“More typical is a thin ice blanket over portions of water and freezing waterfalls.”
Spellman, herself a kayaker, acknowledges that winter kayaking is seen a sport for the daring, “especially because water temperatures are quite different if you happen to flip or become submerged.
“Kayaking could be a thrilling four-season sport in Virginia’s Blue Ridge, especially for visitors from much cooler parts of the world who participate in other winter sports. Coming to Virginia’s Blue Ridge could be a great place to peacefully enjoy winter kayaking because many people don’t frequent our rivers and lakes in the winter.”
Kayaking is popular most of the year with the outdoorsy population in the city of Roanoke, but the number of people practicing the sport drops as winter weather sets in. Many area river outfitters shut down at the end of October but Bridgewater Marina and Roanoke Mountain Adventures remain open year-round and will provide paddlers with needed gear, although they don’t lead wintertime guided trips.
Among options for those wanting to take the water in the Roanoke area in winter are Smith Mountain Lake — which has 500 miles of shoreline — and Carvins Cove Natural Reserve, at 12,700 acres the second-largest municipal park in the U.S.
The special nature of winter paddling has tourism authorities recommending that only experienced paddlers try it.
And Spellman says those who do take to the water after a significant regional snowfall will be rewarded.
“The sight of the snow-covered Blue Ridge Mountains will stay with you forever,” she promises.
Bahia Principe Hotels & Resorts is delivering some good news during a year in which good news has often been elusive.
The past 20 years have seen the Ecological Foundation Bahia Principe Tulum — Bahia Principe Hotels & Resorts’ non-profit organization which focuses on protecting and conserving ecosystems in Riviera Maya — successfully carry out the Protection and Conservation of Sea Turtles program. This year, numbers have reached record highs, with the foundation successfully protecting 2,110 nests as of September, and releasing 102,089 sea turtle hatchlings on the shores of Playa Aventuras in Playa del Carmen, Mexico, a particularly important beach for nesting loggerhead turtles. The season began back in July, when the dedicated team of volunteers and collaborators began monitoring the nests and hatchlings to ensure the “complete protection of these endangered species. There are still nests waiting to hatch, and the final count for the year will be determined in December when the season comes to an end,” Bahia Principe reports.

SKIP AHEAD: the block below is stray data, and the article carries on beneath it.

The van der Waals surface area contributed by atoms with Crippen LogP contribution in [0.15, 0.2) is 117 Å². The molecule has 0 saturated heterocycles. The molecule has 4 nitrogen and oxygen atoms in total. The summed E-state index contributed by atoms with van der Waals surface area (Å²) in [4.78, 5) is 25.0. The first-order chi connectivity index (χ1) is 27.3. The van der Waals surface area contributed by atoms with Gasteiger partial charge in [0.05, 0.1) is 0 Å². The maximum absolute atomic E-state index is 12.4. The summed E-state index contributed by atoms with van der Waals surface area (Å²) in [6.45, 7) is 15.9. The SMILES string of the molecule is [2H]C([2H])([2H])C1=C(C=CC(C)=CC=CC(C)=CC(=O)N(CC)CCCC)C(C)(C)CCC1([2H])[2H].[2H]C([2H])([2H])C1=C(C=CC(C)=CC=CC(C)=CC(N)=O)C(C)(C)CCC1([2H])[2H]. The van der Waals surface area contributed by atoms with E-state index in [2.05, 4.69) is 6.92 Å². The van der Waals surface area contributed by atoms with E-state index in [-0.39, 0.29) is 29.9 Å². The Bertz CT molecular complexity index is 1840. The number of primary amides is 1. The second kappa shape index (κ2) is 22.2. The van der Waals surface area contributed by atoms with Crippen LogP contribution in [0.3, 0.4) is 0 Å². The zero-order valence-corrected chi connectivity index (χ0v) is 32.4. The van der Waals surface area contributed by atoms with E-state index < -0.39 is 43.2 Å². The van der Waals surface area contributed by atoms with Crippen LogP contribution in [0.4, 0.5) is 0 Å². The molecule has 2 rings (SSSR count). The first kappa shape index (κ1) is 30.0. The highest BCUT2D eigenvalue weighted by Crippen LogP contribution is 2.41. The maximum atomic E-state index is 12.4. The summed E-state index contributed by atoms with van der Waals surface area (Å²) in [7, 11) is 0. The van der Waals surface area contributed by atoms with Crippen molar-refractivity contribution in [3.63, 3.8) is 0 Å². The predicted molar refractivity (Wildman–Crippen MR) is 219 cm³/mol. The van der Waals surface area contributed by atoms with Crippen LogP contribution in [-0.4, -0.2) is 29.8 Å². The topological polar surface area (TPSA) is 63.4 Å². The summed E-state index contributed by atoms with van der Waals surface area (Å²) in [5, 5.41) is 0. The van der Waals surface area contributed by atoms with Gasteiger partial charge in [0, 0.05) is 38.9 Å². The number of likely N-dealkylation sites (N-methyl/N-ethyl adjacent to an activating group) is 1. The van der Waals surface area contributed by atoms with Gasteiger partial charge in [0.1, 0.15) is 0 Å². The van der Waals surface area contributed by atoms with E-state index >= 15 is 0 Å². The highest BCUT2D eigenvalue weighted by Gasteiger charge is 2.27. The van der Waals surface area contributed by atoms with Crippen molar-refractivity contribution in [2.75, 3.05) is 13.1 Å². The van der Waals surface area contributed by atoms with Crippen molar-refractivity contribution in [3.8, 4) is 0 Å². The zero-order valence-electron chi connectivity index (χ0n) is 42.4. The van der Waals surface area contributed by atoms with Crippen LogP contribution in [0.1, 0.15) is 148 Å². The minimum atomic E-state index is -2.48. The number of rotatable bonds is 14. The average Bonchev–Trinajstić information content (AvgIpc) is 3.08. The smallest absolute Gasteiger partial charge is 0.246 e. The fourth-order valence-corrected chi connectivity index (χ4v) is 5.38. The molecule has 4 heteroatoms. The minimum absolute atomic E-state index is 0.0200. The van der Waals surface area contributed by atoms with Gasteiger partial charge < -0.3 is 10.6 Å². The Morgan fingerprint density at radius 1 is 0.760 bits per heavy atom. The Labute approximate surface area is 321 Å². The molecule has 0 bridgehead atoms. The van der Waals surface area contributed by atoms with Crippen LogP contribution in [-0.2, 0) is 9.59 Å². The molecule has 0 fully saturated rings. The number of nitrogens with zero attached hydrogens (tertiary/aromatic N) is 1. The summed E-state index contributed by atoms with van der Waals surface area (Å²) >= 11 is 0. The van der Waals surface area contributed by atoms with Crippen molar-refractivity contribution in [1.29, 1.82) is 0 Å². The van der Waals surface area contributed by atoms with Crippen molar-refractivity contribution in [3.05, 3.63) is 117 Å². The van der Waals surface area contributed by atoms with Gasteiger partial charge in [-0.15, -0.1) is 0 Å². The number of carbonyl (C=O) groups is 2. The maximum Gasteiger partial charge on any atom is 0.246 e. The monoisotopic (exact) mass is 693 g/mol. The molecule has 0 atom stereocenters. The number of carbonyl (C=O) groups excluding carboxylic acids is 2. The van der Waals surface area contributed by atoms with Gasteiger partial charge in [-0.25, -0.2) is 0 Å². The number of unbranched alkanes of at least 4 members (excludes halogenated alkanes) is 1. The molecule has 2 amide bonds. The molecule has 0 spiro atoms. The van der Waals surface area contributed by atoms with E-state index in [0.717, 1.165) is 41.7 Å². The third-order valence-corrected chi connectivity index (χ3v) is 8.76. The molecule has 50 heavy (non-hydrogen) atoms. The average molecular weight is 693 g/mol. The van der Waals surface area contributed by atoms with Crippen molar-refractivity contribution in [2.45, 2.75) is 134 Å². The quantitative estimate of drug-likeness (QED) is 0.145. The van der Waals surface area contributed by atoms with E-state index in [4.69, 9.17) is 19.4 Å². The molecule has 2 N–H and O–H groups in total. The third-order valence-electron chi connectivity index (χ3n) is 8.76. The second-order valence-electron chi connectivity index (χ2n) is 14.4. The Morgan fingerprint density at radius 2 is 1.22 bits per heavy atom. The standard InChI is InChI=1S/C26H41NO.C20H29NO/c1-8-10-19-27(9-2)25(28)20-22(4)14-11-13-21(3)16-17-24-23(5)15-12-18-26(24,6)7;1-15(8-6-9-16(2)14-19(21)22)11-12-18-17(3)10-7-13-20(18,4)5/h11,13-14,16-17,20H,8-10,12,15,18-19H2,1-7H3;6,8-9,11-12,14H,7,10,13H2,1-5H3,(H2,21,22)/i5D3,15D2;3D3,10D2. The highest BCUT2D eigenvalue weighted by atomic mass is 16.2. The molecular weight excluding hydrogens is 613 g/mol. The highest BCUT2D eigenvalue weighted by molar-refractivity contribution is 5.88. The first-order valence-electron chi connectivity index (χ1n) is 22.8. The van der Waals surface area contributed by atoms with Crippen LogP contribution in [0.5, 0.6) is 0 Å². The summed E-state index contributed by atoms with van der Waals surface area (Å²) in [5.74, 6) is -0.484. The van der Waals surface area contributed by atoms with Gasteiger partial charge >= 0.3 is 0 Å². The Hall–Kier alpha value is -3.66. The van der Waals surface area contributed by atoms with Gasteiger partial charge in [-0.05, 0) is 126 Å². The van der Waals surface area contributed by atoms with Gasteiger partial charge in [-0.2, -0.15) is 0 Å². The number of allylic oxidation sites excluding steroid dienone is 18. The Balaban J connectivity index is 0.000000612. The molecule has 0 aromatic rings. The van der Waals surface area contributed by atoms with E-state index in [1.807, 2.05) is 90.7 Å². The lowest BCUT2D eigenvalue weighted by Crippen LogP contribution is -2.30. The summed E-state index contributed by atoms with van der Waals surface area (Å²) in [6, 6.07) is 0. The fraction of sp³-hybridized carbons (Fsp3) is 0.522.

Guests of Bahia Principe resorts in the area, as well as the community and staff, are all invited to witness egg hatchings and turtle releases towards the end of the season. “The foundation organizes the timing of the events based on the best time to see these exciting occasions, which differ every season. This year the format will be adjusted to adhere to strict guidelines and assure everyone’s safety,” Bahia Principe reports.
The Ecological Foundation Bahia Principe Tulum was formed in 1999 “from the responsibility, awareness and concern Bahia Principe Hotels & Resorts had to protect and conserve natural resources, as well as the ecosystems that surround their resorts. In addition to the Conservation of Sea Turtle and Marine Resources, other programs of the Foundation include: Rescue and Control of Fauna, Conservation of Native Flora, and the Conservation and Maintenance of Natural Areas an Environmental Education.”